Home-schooling in the UK is on the rise, with numerous parents opting to take on the responsibility of educating their children.
With more youngsters spending time at home as a result of the pandemic over the last 18 months too, the experience may have convinced you to try education at home.
You may feel your local schools are not supporting your child as required, perhaps you think home-schooling may push them to achieve their potential, or maybe your child has additional needs that could be better catered for outside of school.
But if you are thinking about the prospect of home-schooling for your child ahead of the next school year, what do you need to consider?
Estimates suggest around 100,000 children were home-schooled in 2019, nearly double the figure from three years earlier.
The total is rising year-on-year too, yet it still only accounts for less than 1% of the school age population in England and Wales.
Parents are entitled to educate their children at home and there is freedom over what is taught, although it is recommended that you should broadly follow the national curriculum, and definitely cover core subjects such as maths, English and science.
Home-schooling can therefore be viewed as a means of providing a fulfilling education, while also tending to deliver improved academic outcomes.
There are several reasons to consider home-schooling, including the idea that the home provides a calmer and less pressured environment in which to learn.
On top of this, you can also work around when your child learns best and is most productive, as there’s plenty of choice around when and how they learn, enabling them to go at their own pace.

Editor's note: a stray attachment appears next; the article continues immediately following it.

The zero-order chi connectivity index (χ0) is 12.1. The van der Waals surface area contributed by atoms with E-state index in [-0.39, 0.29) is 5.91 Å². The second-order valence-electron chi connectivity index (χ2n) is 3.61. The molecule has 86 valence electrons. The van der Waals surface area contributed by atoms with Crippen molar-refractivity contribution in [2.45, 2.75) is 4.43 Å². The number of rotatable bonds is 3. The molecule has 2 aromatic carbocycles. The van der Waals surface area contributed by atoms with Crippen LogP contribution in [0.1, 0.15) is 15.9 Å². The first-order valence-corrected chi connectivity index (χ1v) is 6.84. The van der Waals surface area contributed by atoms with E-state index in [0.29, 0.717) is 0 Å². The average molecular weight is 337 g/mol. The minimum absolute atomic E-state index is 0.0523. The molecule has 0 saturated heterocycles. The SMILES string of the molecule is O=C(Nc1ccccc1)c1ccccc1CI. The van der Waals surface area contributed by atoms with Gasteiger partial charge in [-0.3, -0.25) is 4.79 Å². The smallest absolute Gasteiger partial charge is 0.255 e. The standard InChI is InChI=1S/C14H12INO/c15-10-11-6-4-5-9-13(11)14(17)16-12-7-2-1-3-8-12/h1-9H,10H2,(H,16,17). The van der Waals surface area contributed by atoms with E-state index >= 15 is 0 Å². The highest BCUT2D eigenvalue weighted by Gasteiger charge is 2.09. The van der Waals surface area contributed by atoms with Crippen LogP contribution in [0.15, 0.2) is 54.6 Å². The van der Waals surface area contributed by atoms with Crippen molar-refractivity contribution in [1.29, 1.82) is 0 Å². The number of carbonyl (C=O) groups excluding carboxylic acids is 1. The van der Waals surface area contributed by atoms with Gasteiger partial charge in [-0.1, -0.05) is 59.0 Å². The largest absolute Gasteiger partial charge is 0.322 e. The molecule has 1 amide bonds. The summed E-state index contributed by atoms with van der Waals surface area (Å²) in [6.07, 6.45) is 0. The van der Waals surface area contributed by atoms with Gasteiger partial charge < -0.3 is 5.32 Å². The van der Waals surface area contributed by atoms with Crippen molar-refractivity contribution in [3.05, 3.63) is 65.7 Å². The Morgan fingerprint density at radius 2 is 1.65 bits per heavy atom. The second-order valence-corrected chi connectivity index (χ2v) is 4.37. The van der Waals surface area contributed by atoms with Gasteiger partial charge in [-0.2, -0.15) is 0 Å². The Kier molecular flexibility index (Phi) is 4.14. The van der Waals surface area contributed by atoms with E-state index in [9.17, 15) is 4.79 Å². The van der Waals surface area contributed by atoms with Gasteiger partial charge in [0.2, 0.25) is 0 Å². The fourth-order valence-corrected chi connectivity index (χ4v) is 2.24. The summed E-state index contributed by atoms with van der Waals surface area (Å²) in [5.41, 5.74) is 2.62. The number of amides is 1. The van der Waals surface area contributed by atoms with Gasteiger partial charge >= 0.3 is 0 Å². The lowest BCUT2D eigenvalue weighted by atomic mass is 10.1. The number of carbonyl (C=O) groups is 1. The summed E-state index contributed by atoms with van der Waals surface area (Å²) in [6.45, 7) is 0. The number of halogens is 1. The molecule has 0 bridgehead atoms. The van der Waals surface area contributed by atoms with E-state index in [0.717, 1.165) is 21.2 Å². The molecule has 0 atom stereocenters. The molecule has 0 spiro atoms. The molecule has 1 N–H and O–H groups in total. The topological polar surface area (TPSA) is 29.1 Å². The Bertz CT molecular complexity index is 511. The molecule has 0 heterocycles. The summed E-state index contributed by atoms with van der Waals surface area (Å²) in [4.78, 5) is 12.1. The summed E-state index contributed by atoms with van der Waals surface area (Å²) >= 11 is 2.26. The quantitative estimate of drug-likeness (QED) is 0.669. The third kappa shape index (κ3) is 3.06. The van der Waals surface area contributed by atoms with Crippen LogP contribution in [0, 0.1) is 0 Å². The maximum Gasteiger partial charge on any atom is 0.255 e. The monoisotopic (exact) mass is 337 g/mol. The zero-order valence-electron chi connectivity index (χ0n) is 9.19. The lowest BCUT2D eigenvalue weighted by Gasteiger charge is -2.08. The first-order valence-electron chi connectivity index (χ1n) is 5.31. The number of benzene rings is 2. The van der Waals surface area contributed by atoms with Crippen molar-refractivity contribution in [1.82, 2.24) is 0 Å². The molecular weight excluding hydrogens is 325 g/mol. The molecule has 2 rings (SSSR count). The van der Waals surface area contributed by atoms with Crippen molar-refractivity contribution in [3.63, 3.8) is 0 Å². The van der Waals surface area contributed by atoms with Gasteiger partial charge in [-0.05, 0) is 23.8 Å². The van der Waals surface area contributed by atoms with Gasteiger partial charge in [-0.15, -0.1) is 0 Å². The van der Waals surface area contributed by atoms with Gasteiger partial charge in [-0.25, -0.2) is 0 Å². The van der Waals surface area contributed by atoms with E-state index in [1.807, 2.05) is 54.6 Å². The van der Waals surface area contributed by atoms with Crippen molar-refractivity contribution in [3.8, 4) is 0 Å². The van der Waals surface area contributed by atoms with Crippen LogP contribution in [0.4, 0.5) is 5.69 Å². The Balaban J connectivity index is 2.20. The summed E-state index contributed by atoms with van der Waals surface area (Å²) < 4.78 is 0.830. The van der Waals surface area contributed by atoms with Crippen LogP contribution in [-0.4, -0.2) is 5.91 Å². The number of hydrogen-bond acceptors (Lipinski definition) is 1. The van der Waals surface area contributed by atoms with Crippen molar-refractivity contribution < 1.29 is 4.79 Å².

The flexibility around the curriculum also enables parents to focus on areas that their children most enjoy, enabling them to get the most out of their learning.
There also tends to be fewer distractions in the home environment, compared to the classroom, while children can always return to the school system at a later date if you feel it is right for them.
An added bonus comes with the removal of the school run, which frees up time for your child to enjoy other hobbies and activities.
Lastly, there’s the academic outcomes that are associated with home-schooling – youngsters that learn at home tend to score around 30% above the national average compared to public school pupils.
Exams can be organised through schools and exam centres, and most academic subjects have options designed for children who are home-schooled.
These entries do have associated costs, but other costs are limited if you wish to do a lot of the teaching yourself.
A common concern among parents with home-schooling can be a reduction in social interaction for your child, but there are plenty of support options and different groups which can provide guidance.
An alternative for home-schooling is to use a tutor to help shape what is being learnt, as this can ensure that your child will follow the key elements of the curriculum.
From several short sessions a week to more intensive options, a tutor can provide guidance and planning, enabling your child to learn within the comfort of home.